If you’re looking for evidence of the Carmel Christkindlmarkt’s authenticity, look no further than the little hut that houses the workshop of Christian Werner.

It’s not just that Werner looks every bit the part of a German craftsman, with his colorful felt cap flopping over his shoulder, his starched white shirt buttoned to his chin and his eyes dancing impishly behind round wire-rim spectacles. And it’s not just that the wooden figures he creates by sending ribbons of wood flying from his lathe are identical to the ones Erzgebirge artisans have rendered for centuries.

No, Werner’s authenticity comes from, well, his authenticity. Discovered by Christkindlmarkt CEO and Market Manager Maria Murphy when she was on a scouting trip to Germany in 2017, Werner brings his artistry to Carmel direct from his hometown of Seiffen, a tiny Saxony village famous for its wooden toys. This marks the third year that he has crated up his handmade lathe and tools and shipped them to Carmel so he can share his genuine Old World Christmas tradition with Carmel Christkindlmarkt guests.

“He loves doing these demonstrations,” Murphy said. “And he’s really good at it.”

Want to amp up the authenticity even more? Watch Werner work while you’re sipping on a Glühwein, nibbling on Pfeffernusse or woofing down some wurst. Those treats and countless other Christkindlmarkt edibles, crafts and experiences will get you as close to a truly German Christmas celebration as you can get without an airline ticket.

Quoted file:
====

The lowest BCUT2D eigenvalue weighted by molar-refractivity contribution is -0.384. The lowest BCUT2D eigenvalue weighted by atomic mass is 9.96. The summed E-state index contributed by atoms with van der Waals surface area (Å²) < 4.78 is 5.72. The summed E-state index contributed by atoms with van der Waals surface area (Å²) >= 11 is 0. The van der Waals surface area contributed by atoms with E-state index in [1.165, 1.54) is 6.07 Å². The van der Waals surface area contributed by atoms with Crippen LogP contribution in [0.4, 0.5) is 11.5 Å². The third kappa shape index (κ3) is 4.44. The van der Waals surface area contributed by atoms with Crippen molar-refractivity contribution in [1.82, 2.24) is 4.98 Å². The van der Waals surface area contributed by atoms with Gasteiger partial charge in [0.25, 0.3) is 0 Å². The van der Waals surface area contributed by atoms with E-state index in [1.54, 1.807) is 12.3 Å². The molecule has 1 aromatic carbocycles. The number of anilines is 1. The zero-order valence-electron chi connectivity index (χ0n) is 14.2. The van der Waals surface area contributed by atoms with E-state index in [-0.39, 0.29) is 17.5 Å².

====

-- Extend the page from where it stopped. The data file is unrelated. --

Dedicated to Authenticity

Ask Murphy what authentic Old World German traditions, treats and activities have to do with an American Christmas, and she’ll tell you, “Just about everything.” Countless American holiday traditions – from the songs we sing to the tree in our house, and from the treats we eat to the ways we decorate – originated in Germany. The Carmel Christkindlmarkt celebrates these connections as well as the community spirit that wells up around them.

First held in 2017, the Carmel Christkindlmarkt is a holiday festival modeled on Christkindlmarkts held throughout Germany. With food, crafts, gifts, demonstrations, family and children’s activities, a skating rink, music and more, the festival was a hit from Day One. Its first year, it attracted more than 150,000 people, with nearly 17,000 people gliding across the ice on the skating rink. Last year, it more than doubled its attendance, to 328,000, and drew nearly 20,000 skaters to the ice. This success allows the festival to increasingly stand on its own two feet. In Year One, Carmel supported the Christkindlmarkt with a $420,000 grant; in Year Two, that grant dropped to $125,000. This year, the event will receive no cash from Carmel.

Murphy attributes this success to the kind of authenticity represented by Werner, a quality she sees to personally. Since she joined the Carmel Christkindlmarkt as CEO just a few months before its 2017 debut, she has searched high and low for the perfect vendors and partners. Included in this effort have been a few trips to Germany, a welcome opportunity for this Yorktown native whose family has long celebrated its German heritage and who lived in Hamburg, Germany, briefly as a teenager.